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What to Look For in an Orthopedic Dog Bed: Buyers Guide

Recent market research suggests that orthopedic dog bed purchases are on the rise and will remain that way in the future. That’s because more and more dog owners are becoming aware of the importance of providing the best care for their pets. Despite this, not all dog owners know what to look for in an orthopedic dog bed.

When buying an orthopedic dog bed, ensure it’s made from quality memory foam and has the correct density and size. Also, go for designs that provide the best comfort and support for your dog, and confirm the material is durable and easy to clean. Be sure the bed returns the best value for the cost.

We know that most dog owners only think of the material when considering an orthopedic bed. But the list of what to look for when buying an orthopedic dog bed is longer than a single item.

As the owner of a senior German Shepherd with joint issues, I’m a massive fan of orthopedic dog beds, so I put together this article so you know all the other factors you should consider. Here we go!

What To Look For In An Orthopedic Dog Bed
My German Shepherd chilling on her orthopedic dog bed

7 Factors to Consider When Buying an Orthopedic Dog Bed

To my best knowledge, there are no standard regulations or certifications guiding dog owners on what to look for when buying an orthopedic bed for their pets. However, you know you can talk to your vet for advice.

Alternatively, you can consult buyer guides created from reliable research, which is what I’ve done for you! After all, this is exactly the research I did after my dog was diagnosed with spinal osteoarthritis, and I was in the market for an orthopedic bed.

Below are the factors to consider when buying an orthopedic bed for your dog.


Material is a primary factor in the quality of an orthopedic bed. While you’ll find many dog beds advertised as orthopedic, the material may not be orthopedic-grade.

The best material for orthopedic dog beds is viscoelastic memory foam. This type of foam behaves like liquid or solid, depending on the matter placed on it. That means it will adapt to your dog’s body shape, and the pet’s weight will be evenly distributed without causing any pressure points on your furry friend.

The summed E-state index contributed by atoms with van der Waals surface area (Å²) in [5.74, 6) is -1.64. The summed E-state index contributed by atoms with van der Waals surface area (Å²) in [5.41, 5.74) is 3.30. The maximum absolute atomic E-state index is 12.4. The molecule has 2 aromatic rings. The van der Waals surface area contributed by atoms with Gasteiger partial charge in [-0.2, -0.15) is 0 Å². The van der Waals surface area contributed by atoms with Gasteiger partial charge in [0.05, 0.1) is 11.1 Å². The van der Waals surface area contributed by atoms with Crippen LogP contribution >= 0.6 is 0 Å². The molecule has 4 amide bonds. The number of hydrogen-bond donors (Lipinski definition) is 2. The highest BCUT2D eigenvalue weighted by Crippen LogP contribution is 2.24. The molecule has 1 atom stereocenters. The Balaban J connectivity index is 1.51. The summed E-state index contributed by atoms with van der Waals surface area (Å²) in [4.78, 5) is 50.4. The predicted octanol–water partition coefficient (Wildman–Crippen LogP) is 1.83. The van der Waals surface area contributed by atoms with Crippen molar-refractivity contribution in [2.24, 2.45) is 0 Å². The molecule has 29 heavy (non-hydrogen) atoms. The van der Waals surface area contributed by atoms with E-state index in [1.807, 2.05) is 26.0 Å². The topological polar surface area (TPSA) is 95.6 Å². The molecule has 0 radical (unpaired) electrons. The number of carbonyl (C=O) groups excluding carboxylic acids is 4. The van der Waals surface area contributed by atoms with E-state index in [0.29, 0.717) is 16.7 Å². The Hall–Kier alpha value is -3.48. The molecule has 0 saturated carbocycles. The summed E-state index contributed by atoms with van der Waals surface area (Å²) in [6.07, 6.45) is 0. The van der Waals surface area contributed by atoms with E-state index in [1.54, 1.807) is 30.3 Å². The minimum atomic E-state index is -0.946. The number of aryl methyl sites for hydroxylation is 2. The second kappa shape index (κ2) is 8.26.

Usually, high-quality memory foam dog beds have a minimum depth of 2″ (around 5cm). Also, memory foam quality usually goes from 3-5lb, with the latter indicating better quality. If your dog’s orthopedic bed is made from thin sheets of memory foam, it might not provide the required medical function.

You should also avoid fills that move and separate when a dog applies its weight on a mattress.

Other materials that make dog beds but are not orthopedic quality include:

  • Memory fiber fillings
  • High-density foam
  • Hospital-grade foam
  • Egg crate foam
  • Polyester fiber
  • Convoluted foam
  • Recycled fiber

You can consider that the quality of the material reduces as the list goes down.

Mixed Breed Dogs - various sizes

Dog Size

What would be the point in buying a bed to improve your dog’s quality of life but missing out on the correct size? The safest way is to refer to a dog bed size guide.

Generally, dog bed sizes go from small to XXL. Here’s a quick summary.

Dog SizeRecommended Dog Bed SizeBreed Examples
1lb-10lb (X Small)L 24″ x W 18″Chihuahua, Pomeranian
11lb-25lb (Small)L 30″ x W 21″Pug, Bichon Frise
26lb-40lb (Medium)L 36″ x W 24″Beagle, Cocker spaniel
41lb-70lb (Large)L 42″ x W 28″Boxer, Welsh Corgis
71lb-90lb (X Large)L 48″ x W 30″German Shepherd, Labradors
91lb-110lb (XX-Large)L 52″ x W 32″Great Dane, Newfoundland
Dog Bed Size Guide

If you go for my preferred brand, the Big Barker orthopedic dog bed, you will also have a slightly bigger size for giant dog breeds. Consider that for your dog’s comfort, bigger is better than smaller. Below is a photo of my fur baby stretched out on her bed.

Dog Sleeping on Orthopedic Bed
My dog sleeping on her orthopedic bed


An orthopedic dog bed’s design translates to whether it is ergonomic and provides the best comfort and support for your pet. This can mean one of the following:

  • The bed has a bolster along one or more edges to support the head, neck, spine, or other body parts when the dog needs it.
  • The bed is nested or crated as a way of enhancing security and warmth for your dog.